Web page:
Prologue: In India, there is a practice to round financial transactions to the nearest 1 — so when you give to or take money from someone, it is common to see 11, 51, 101, 201, 251, 501, 1001, 10001, 50001 and so on. In this article, I explore why.
Hindus by the numbers
Quick trivia related to this — we love odd numbers. 9 planets. 3 gods. 7 lives. 1 supremo. And there are so many more. Point is we have been in perfect ease with odd numbers in a long, long time — thanks to Hindu Mythology.
I tap into business for some insight. When people started doing business with currency (as opposed to barter), accountants, sellers, buyers were perhaps introduced to the concept of sticking to a rounded number, primarily because currency was printed/minted only in rounded numbers (anas — 4, 8; rupees — 10, 20, 50, 100). That probably meant that if I was a seller, our transaction would be rounded-off and complete, giving me a notion of uncertainty whether you — the buyer — would come back again to me. So in a desperate effort to keep the customer coming and to keep the book going, businessmen must have started pricing their products and services around weird numbers, so an average transaction would transpire as follows:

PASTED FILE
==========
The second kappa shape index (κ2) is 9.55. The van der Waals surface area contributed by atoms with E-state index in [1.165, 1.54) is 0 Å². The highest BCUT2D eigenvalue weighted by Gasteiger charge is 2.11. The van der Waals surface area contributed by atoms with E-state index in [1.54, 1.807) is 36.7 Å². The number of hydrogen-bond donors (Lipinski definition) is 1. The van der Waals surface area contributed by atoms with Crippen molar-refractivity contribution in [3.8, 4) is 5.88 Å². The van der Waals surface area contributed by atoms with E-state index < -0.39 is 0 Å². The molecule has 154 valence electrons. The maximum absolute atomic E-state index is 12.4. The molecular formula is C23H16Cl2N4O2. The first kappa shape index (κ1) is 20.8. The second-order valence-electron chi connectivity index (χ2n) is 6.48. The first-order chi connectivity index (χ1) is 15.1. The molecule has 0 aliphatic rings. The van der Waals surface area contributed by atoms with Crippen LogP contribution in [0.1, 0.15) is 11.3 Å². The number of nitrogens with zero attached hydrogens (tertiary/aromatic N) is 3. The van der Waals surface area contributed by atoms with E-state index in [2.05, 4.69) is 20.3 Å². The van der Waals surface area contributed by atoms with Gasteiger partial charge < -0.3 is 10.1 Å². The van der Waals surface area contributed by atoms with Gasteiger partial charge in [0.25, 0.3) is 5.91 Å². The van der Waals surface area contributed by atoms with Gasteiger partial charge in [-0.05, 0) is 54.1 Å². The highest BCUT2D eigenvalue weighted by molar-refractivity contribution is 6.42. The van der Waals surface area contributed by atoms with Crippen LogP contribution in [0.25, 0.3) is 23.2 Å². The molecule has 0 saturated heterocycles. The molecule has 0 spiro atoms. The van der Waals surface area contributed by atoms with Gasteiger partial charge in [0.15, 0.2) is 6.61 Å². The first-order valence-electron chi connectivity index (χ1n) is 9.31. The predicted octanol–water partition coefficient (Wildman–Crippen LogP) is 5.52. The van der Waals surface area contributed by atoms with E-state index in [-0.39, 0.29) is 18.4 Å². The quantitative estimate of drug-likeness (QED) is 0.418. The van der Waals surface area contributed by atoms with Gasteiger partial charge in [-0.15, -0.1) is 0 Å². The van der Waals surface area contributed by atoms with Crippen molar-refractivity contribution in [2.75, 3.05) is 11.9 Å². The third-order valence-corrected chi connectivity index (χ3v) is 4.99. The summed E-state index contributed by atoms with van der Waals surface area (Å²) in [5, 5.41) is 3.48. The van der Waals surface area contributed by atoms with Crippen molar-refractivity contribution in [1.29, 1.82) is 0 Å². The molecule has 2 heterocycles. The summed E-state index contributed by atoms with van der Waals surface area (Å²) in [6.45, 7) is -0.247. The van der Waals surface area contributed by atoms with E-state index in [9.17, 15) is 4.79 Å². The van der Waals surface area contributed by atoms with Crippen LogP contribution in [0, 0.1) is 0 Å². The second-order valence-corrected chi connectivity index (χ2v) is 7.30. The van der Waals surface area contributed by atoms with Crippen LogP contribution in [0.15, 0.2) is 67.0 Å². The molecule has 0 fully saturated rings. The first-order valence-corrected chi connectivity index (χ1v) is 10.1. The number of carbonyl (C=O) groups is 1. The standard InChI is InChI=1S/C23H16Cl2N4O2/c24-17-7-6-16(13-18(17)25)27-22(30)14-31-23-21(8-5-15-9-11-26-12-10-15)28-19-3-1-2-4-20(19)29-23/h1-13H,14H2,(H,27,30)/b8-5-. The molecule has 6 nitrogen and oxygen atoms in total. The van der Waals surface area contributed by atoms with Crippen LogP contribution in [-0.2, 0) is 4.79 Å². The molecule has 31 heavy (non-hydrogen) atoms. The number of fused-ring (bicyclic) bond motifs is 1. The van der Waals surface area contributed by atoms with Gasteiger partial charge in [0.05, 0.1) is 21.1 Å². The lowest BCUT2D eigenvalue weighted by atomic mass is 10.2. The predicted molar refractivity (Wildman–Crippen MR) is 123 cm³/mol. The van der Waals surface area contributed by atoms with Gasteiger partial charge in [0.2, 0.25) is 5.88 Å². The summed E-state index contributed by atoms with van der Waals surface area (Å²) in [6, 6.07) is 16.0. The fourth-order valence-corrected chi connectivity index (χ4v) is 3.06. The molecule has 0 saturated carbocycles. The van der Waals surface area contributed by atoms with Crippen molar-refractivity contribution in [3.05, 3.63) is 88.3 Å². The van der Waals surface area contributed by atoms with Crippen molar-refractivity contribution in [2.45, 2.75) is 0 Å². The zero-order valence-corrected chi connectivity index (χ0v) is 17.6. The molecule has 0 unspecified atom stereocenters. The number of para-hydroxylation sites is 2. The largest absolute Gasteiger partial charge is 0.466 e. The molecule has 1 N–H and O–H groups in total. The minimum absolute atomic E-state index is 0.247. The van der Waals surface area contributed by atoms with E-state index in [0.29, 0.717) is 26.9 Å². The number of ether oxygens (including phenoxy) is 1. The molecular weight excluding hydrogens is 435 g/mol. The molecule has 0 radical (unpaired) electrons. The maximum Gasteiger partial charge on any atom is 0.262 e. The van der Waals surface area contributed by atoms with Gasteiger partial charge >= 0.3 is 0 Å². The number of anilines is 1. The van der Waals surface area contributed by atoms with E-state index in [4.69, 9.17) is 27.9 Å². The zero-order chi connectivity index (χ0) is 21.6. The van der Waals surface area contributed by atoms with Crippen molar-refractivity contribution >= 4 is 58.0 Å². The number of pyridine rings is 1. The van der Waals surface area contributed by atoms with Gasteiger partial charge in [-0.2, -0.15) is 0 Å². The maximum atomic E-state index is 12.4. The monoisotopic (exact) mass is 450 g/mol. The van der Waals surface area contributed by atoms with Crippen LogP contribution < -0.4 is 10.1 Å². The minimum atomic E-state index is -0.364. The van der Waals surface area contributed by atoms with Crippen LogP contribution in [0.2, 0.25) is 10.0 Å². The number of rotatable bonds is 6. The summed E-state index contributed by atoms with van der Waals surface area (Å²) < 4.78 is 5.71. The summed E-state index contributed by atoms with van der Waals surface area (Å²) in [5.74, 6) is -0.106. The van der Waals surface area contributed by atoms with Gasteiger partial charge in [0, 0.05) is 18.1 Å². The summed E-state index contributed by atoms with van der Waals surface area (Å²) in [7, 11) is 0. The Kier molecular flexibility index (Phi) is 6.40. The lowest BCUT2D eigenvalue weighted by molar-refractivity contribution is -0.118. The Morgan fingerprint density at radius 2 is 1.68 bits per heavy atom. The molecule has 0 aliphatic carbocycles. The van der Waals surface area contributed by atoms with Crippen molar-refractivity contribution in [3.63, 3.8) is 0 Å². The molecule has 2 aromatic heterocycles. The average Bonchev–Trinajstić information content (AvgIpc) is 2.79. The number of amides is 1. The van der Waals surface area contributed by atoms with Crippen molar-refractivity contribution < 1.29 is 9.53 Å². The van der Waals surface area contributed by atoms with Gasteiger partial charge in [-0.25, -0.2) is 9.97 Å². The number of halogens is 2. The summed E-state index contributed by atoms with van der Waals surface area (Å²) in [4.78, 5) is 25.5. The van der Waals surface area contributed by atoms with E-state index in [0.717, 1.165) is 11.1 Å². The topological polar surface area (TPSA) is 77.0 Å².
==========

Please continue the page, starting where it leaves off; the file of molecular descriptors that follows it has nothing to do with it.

Seller: Dear customer, thank you for buying from me. You owe me 51 bucks
Buyer: Oops, I only have a 50 rupee note and a 100 rupee note
Seller: That’s ok, you can give me 1 buck next time
Since in those days, people considered loans degrading/burdening like nothing else (these days it’s cool), the buyer would then owe it to the seller to go back to him again.
What was true for business perhaps extended to the popular culture and eventually to the family, since business and personal life were less isolated from each other than today. In festive occasions, weddings and other life-cycle events, it became common to give Rs.(n+1) as opposed to Rs.n, because they would have liked to reassure themselves of the solidarity of the relationship. The act of giving in odd numbers is highly ritualized, but the essence of the gesture has stayed the same throughout.
Another interesting viewpoint I came across (thanks to Divya) is from one of India’s 2000-year-old treasure — Kautilya’s Arthasastra. Arthasastra is a treatise covering several aspects (public administration, military strategy, code of conduct etc…) of life. Atleast one intrepretation the practice of adding that extra rupee is an “indication of our intention to continue giving in future”. Further, that one extra rupee “signifies that we should always give a little more than expected, more than what we need to give”, symbolizing “prosperity and abundance, an overflowing that defies the finality of a rounded sum.”What do you think? Are there alternative theories?
Teaser: What reasons our obsession with seeing prices like Rs.99, $19.95 or ₤39.99?